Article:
Monday, June 10, 2013


A nonprofit can encompass many different terms. Whether it be charity, philanthropy, social good, impact, finances, mission, vision...the list could go on. One thing I know for sure and something that I have seen through varying experiences with nonprofits is that there is always a new obstacle to get over each time that you walk into the office. These obstacles can be donor relations, securing funds, coordinating with volunteers, and the continual management of staff and the board. All of these and more call for a great amount of flexibility and perseverance in order for a nonprofit to remain successful and advance in their mission. But these obstacles can also provide for a large amount of uncertainty.    

This morning I met with Pamela Irvine, the President and CEO of Feeding America Southwest Virginia. I learned a lot and it was very enlightening to see her point-of-view of the state of food insecurity in Southwest Virginia and our nation. Honestly, it is a glaring and very large problem but, today, there is much work being done and innovative processes being put in place to combat the problem of hunger. One such process is simply viewing a food bank with a different mindset. Instead of viewing it as a warehouse where food comes in and then is shipped out, it is viewed as a multi-million dollar food distribution system that is complex and sophisticated. This food system calls for business principles to manage finances and for streamlined logistics that help in the distribution of an estimated 22 million pounds of food from Feeding America Southwest Virginia each year. It also calls for accurate record keeping to ensure accountability with partner agencies and the clients they serve to satisfy various regulatory groups. Then there is development which strives each and every day to secure funding through grants, private donations, partnerships, and fundraising events, while also being sure to create awareness through creative and effective marketing. All of this is part of a strategic plan which is used to make sure that FASWVA is moving forward and achieving their goals in combating hunger.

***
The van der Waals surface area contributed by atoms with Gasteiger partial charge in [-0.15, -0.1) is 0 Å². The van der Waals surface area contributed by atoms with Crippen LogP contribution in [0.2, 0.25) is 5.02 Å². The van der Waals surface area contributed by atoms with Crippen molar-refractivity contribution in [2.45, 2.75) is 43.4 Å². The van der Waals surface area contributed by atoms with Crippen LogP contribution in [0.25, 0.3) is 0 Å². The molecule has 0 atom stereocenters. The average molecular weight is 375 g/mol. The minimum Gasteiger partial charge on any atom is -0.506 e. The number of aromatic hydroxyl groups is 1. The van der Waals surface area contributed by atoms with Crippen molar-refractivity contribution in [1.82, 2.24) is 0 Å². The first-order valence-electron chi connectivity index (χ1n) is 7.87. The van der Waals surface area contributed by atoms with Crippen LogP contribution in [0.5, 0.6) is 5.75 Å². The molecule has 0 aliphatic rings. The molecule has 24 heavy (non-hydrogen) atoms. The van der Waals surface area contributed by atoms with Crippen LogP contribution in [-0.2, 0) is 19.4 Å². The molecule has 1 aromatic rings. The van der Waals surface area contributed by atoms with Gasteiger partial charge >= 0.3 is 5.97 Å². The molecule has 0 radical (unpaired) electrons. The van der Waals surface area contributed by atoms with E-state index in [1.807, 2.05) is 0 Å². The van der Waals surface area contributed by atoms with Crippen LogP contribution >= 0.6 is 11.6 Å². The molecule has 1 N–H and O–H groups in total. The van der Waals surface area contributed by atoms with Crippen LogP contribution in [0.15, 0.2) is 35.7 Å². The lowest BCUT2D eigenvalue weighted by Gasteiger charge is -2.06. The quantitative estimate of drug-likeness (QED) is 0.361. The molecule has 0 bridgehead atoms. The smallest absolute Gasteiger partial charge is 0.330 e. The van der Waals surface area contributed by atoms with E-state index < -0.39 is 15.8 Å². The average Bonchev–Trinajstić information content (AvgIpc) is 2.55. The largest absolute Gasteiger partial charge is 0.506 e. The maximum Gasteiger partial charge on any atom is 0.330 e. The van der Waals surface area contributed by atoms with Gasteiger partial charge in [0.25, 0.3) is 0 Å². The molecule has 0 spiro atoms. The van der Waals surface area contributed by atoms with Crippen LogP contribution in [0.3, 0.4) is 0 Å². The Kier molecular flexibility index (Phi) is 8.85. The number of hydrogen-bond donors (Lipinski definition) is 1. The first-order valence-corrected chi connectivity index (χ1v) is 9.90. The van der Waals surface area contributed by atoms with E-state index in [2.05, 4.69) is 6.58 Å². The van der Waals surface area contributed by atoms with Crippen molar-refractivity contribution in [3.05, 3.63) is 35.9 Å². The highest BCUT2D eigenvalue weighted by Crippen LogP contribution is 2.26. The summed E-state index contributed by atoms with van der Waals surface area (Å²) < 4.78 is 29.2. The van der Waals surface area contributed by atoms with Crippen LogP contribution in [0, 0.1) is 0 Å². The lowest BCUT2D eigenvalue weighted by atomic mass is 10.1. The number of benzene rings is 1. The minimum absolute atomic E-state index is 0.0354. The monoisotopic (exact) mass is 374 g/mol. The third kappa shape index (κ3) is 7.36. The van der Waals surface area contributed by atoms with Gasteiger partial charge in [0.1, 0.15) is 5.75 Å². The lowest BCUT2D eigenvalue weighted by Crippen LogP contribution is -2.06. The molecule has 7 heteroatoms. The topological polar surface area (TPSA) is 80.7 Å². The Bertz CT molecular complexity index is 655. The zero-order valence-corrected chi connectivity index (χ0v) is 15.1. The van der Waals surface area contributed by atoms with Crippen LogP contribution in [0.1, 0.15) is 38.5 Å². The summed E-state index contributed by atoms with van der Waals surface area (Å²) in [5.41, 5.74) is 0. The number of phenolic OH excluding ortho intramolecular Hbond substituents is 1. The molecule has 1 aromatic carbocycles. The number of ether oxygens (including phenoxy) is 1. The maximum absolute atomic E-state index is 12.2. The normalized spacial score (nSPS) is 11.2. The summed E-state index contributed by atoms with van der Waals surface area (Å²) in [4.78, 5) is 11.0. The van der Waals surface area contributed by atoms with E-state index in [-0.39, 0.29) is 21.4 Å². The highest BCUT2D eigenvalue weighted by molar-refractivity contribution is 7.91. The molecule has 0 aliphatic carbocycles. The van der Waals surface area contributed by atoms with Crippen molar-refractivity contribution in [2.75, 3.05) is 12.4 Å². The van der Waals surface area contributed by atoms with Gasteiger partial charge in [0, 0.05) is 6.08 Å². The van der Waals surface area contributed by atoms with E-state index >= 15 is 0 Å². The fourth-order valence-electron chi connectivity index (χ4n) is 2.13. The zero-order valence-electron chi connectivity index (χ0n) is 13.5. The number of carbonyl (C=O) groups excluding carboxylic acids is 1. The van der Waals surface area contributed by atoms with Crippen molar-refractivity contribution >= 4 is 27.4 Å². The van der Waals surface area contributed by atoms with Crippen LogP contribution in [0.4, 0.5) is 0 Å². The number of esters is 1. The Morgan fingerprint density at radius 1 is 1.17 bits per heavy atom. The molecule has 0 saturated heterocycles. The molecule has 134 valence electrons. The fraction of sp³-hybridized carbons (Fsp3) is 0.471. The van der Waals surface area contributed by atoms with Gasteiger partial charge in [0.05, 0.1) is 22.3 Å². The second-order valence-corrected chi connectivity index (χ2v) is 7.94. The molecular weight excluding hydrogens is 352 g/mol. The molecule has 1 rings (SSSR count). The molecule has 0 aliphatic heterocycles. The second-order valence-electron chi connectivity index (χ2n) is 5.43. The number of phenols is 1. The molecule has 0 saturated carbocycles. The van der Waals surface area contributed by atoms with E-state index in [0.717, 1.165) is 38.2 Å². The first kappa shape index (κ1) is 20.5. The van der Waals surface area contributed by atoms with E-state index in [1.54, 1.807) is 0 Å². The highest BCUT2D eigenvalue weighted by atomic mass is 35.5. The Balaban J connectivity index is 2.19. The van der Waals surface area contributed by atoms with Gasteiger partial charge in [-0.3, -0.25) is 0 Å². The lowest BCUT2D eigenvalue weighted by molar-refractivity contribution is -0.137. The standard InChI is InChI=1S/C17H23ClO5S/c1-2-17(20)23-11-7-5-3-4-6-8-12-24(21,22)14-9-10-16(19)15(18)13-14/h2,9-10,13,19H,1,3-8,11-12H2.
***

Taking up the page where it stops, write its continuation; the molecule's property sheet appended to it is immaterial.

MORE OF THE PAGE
The business concept and principles, as well as the programming, are really good. But, then, the reality that Feeding America Southwest Virginia is a nonprofit comes to light and the uncertainty of it all shows through. There may be days where it's a struggle to find funds to keep a cherished program alive. A truck that hauls food may break down, the roof to the food bank may begin leaking, a large supplier of food can no longer give, or an employee decides to retire or leave. The uncertainty creeps in and provides for very challenging moments in the nonprofit world. For me, this is where the life of it all is - the opportunity to participate in a realm that is full of unexpected obstacles but that all lead to serving others and providing for a community in need. I asked Pamela this morning what she wished she would have known when she started working for food banks, something she could share with me as I am just getting started in my journey.

And she said, It's really hard feeding people and it takes a lot of work, but in the end it is so rewarding to see the uncertainty turn to miraculous moments of change at Feeding America Southwest Virginia and among the so many people that we serve.

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